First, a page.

Anticipating that "Bidenomics" versus "MAGAnomics" will be the prevailing theme at the GOP’s second presidential debate this week, the Democratic National Committee presented a "prebuttal" of the candidates’ talking points Monday.
From Nikki Haley and Tim Scott to Ron DeSantis, Vivek Ramaswamy and Donald Trump, “the 2024 MAGA Republican field is the most extreme, the most out of touch slate of candidates in history,” DNC Chair Jaime Harrison said during a press conference with House Speaker Emerita Nancy Pelosi and California Gov. Gavin Newsom.
At least six Republican presidential contenders will debate Wednesday at the Ronald Reagan Library in Simi Valley, California. While former President Trump is leading in the polls, he said he will forgo the debate to speak with United Auto Workers members in Michigan instead — a move Pelosi derided as a “joke, except it’s not funny” and Newsom called a “performance” compared with Trump’s track record toward unions during the time he was president.
Creating jobs, lowering costs and ensuring everyone has the opportunity to get ahead, Bidenomics is “the right way forward for our country,” Pelosi said
Pelosi derided Trump’s Tax Cuts and Job Act of 2017. The biggest overhaul of the tax code in three decades, the law permanently cut taxes for corporations, creating a single corporate tax rate of 21%, while also temporarily reducing personal income taxes.
Calling the act a “tax scam” and the “Trump-Pence giveaways,” Pelosi said the benefits of the tax overhaul added $2 trillion to the national debt while predominantly benefiting the top 1% of earners.
She criticized GOP candidates Chris Christie and Haley for praising the Tax Cuts and Jobs Act and Mike Pence and Vivek Ramaswamy for saying they would make the tax cuts permanent.
She singled out DeSantis, Haley, Ramaswamy and Scott for vowing to repeal the Inflation Reduction Act that Biden signed into law last year to “boost domestic manufacturing, create good-paying union jobs and build more resilient, secure, and trusted supply chains,” according to the White House.
She also singled out Christie and Pence for their attacks on the Obama administration’s passage of the Affordable Care Act, which now provides coverage to more than 18 million Americans.
“When you look at the next debate and you look at the contrast between the two parties at the moment, it’s as different as daylight and darkness,” Newsom said. “The members of the Republican Party who will be on stage Wednesday night stand in stark contrast to the progress we’ve all enjoyed over the last half century.”
Newsom characterized the 2024 election as a choice between the forces of transformation, represented by the DNC, and restoration, which he characterized as “those that want to see America in reverse and take us back to a pre 1960s world.”
Newsom criticized the Republican candidates for “attacking long-settled rights,” including abortion. Calling it “rights regression,” Newsom said the Republican candidates were rolling back rights on voting, civil rights, LGBTQ issues and women’s reproductive freedom.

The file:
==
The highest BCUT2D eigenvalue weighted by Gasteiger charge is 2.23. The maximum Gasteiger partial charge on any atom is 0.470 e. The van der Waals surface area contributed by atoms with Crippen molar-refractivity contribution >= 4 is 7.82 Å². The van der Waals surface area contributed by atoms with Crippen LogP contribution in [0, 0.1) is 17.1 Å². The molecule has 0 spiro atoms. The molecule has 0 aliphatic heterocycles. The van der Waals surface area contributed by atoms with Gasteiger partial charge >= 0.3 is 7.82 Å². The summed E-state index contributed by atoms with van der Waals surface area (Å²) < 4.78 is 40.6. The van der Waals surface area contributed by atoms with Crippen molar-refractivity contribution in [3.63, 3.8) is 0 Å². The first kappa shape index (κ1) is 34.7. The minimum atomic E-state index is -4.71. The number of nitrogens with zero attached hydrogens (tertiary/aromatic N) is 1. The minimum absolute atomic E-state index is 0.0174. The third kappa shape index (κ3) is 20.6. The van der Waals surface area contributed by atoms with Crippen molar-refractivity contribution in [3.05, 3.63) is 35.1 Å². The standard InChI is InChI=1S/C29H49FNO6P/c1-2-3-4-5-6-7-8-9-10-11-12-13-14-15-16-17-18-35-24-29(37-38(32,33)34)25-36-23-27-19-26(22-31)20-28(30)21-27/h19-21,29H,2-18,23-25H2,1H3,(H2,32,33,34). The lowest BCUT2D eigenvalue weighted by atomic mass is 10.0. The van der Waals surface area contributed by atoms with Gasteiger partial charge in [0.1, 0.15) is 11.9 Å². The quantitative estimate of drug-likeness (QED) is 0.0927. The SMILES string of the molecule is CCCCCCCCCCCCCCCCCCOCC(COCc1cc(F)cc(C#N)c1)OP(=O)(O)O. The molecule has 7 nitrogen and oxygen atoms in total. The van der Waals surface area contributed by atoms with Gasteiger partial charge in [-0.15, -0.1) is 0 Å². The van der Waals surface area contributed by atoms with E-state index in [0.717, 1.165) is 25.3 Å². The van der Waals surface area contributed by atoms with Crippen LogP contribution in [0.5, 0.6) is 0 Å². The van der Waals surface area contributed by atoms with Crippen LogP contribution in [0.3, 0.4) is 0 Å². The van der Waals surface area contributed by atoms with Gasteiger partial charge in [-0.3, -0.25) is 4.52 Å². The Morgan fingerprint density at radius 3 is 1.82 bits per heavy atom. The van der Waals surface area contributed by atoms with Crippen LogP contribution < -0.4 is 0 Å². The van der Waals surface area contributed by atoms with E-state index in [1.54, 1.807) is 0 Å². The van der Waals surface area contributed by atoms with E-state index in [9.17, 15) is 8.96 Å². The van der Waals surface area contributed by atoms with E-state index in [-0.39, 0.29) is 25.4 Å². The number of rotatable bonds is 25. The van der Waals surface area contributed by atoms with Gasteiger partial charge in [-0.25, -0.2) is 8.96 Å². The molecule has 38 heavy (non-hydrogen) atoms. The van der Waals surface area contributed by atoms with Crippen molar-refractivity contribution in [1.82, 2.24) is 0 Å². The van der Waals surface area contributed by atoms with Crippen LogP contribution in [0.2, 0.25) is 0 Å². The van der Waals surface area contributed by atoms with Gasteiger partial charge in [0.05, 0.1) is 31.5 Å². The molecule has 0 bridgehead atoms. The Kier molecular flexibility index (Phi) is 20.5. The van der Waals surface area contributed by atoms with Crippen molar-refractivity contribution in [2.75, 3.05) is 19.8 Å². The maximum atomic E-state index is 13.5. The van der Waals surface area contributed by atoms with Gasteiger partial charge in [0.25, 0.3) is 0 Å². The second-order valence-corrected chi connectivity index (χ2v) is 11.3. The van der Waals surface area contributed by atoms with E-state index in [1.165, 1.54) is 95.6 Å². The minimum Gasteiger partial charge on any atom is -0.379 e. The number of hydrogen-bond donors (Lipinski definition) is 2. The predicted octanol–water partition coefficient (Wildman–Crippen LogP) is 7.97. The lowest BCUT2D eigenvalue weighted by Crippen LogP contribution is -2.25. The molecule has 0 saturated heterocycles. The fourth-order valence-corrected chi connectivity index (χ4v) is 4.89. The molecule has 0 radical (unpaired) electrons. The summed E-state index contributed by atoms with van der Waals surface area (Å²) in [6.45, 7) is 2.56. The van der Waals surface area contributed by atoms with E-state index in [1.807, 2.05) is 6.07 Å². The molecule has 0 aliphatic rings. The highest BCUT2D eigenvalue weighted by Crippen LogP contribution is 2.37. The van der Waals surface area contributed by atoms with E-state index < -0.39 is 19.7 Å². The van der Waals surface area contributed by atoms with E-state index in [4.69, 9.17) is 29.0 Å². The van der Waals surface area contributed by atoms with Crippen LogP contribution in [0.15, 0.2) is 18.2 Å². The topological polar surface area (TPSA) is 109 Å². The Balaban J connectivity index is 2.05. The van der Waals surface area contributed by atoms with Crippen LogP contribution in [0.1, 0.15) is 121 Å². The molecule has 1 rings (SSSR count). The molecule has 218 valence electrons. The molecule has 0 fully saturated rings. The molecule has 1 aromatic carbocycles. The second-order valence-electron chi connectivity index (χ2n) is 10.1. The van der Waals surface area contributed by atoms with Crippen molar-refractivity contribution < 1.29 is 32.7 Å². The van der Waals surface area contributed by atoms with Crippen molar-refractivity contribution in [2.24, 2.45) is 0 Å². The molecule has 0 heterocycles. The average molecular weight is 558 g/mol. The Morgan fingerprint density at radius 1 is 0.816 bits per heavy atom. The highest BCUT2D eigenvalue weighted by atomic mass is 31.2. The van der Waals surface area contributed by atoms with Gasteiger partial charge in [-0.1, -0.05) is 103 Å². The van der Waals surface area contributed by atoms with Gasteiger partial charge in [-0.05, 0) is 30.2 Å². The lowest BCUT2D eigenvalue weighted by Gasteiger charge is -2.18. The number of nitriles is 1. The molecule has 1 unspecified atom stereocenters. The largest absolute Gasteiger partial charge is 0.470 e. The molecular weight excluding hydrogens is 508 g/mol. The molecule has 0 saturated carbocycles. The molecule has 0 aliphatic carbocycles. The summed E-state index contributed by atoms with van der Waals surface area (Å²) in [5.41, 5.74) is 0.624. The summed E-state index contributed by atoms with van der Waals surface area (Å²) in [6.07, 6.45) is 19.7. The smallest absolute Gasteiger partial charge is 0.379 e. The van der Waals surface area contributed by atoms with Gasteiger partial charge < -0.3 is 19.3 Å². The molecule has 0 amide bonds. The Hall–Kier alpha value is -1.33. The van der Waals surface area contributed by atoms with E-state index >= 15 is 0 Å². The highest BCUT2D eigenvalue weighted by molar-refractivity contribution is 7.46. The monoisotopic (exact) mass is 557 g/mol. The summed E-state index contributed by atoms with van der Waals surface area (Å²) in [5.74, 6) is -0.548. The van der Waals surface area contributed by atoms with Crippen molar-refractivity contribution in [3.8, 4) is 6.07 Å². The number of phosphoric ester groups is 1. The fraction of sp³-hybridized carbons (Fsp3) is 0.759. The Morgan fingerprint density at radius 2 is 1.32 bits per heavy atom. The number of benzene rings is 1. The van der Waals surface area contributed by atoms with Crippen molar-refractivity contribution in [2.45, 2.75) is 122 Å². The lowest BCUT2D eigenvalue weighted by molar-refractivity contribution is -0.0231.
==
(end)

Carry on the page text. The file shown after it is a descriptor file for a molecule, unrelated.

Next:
Referencing the second GOP debate location, Newsom cited Ronald Reagan’s economic track record as establishing a template for future Republican presidents. Since 1989, when Reagan ended his second term, Newsom said 96% of the jobs created had been during Democratic administration. He contrasted the Biden administration’s creation of 13.5 million jobs during the first 2 1/2 years of his term with the Trump administration’s loss of 2.9 million jobs.
“Why is it the last three Republican presidents share one thing in common, and that’s recessions?” Newsom said.
He praised Biden for increasing GDP growth 3.1% while also reducing the federal deficit 6.5%, or $1.7 trillion, thanks in part to the Inflation Reduction Act and the Chips and Science Act that will provide $280 billion in new funds to boost domestic research and manufacturing of semiconductors.
Newsom expressed gratitude forHarrison, Pelosi and Biden “for doing a hell of a job the first 2 1/2 years,” he said. “That’s why we’re all in on making the case of the American people closing the gap on performance and perception, addressing the needs of the American people and moving this campaign forward once we turn the page on yet another, Republican debate.”
During an economic policy speech last week, Haley called "Bidenomics" a "political subsidity economy."
"The government is taking money from the middle class and giving it to everyone else," she said. "The well-connected are getting wealthier through corporate welfare, while the poor get trapped in regular welfare. That’s called socialism. And as history shows, socialism kills the middle class."
In an interview with Fox News last week, Scott blamed Biden's economic policies for driving up inflation and costing Americans thousands of dollars in spending power.